Donald Justice, “On the Night of the Departure by Bus”

It is April, which has been designated (by somebody, somewhere) Poetry Month, and given the importance of such Official Pronouncements, I find myself drawn to thinking, again, about poetry.

Now, my relationship with reading poetry is complicated, in the sense that one might describe a relationship with a great-aunt as “complicated” if one only encounters that particular great-aunt once every year or three, even though one always enjoys those encounters because said great-aunt is so insightful and wickedly funny. But then one also hears murmured stories about her abrasive and alcoholic personality, and how she pushes (literally) everyone away whenever she gets in “one of her moods,” and those are the stories one recalls whenever one thinks that maybe one should try to get together with the proverbial great-aunt before time runs out for all concerned.

I wondered over coffee if it might be a useful experiment, during this Poetry Month, to pull a volume of poetry off the shelf, not every day but maybe a couple times a week, and share it with my Breathlessly Expectant Readers, along with (if any) my own thoughts on the selected poem.

But don’t worry, I don’t think that this will be as dull and useless as it sounds, so no need to turn off the email updates or delete my RSS feed just yet. (There’s more Ellul coming, after all.)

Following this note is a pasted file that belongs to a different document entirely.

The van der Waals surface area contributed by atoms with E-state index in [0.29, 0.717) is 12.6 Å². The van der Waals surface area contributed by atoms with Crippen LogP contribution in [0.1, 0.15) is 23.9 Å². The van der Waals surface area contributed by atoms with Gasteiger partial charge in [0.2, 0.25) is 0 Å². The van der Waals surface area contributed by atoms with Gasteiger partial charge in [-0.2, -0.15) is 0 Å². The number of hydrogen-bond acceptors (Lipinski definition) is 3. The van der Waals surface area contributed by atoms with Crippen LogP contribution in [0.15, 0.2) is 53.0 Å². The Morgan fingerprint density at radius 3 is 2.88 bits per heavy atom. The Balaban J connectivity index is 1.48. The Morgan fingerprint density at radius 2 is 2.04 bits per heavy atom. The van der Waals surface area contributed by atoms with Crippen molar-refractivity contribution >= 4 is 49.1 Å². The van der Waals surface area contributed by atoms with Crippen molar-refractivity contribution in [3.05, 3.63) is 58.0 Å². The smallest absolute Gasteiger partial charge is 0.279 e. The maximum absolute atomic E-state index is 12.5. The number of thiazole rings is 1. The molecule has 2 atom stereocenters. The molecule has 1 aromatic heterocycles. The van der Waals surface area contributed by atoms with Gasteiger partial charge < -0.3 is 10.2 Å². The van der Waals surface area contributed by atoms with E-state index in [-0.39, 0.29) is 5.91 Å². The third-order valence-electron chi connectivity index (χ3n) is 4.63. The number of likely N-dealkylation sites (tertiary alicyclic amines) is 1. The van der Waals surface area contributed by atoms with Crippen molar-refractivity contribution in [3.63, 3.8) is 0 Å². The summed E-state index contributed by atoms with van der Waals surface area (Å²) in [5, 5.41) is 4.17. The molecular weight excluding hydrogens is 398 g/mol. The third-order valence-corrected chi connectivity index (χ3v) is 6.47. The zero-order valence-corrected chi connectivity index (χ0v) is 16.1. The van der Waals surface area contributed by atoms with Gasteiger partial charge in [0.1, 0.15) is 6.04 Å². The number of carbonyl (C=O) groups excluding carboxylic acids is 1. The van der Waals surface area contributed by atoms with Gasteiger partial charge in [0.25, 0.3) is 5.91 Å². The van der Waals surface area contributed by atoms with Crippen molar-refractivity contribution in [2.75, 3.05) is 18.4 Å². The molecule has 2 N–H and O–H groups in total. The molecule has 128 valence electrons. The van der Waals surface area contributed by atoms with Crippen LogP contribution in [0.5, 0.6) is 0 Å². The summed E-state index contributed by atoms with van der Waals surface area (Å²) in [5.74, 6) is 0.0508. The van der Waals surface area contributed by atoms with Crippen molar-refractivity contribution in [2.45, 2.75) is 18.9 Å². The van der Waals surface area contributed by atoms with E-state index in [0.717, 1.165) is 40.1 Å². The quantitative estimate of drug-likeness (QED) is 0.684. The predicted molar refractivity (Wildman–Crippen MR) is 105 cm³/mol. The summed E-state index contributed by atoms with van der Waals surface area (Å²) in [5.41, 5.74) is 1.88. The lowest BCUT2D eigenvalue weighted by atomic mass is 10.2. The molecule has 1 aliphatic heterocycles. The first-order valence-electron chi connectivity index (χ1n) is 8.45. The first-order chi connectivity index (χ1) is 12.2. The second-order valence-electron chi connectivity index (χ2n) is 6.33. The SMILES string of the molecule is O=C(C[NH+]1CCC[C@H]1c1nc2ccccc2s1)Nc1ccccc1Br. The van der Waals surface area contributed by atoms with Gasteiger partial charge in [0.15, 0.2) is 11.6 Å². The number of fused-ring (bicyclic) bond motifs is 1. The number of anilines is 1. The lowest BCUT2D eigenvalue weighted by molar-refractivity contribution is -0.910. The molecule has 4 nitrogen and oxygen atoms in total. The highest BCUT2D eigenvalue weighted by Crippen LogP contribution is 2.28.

For one thing, I’m not going to try to explain poems, and any thoughts I actually do share, I promise, will be scant. I think that reading poetry is similar to reading Kierkegaard, in that the purpose is not to figure out what the author is saying, but what the work is saying — to me, specifically. And even I recognize the limits of interest anyone else might have in my specific emotional reactions.

This morning, the first volume that grabbed my eye was Donald Justice’s Collected Poems, and that’s because it is always the closest in proximity, the volume with which I am most familiar, since I read through it every couple of years. I discovered Justice in a college class, and since even then I was already old beyond my years, I found myself drawn to his elegiac, but plain-spoken, voice. I mean, I was reading “Men at Forty” and only pretending to roll my eyes when I was barely in my twenties.

Which is a perfect lead-in to the following poem, which I must have read many times but don’t recall, and to which I randomly opened the book this morning.

On the Night of the Departure by Bus

Tell me if you were not happy in those days.
You were not yet twenty-five,
And you had not yet abandoned the guitar.

I swore to you by your nakedness that you were a guitar.
You swore to me by your nakedness that you were a guitar.
The moon swore to us both by your nakedness that you
had abandoned yourself completely.

Who would not go on living?

The typewriter will be glad to have become the poem,
The guitar to have been your body,
I to have had the luck to envy the sole of your shoe in the dead of winter.

A passenger has lost his claim-check,
The brunette her barette,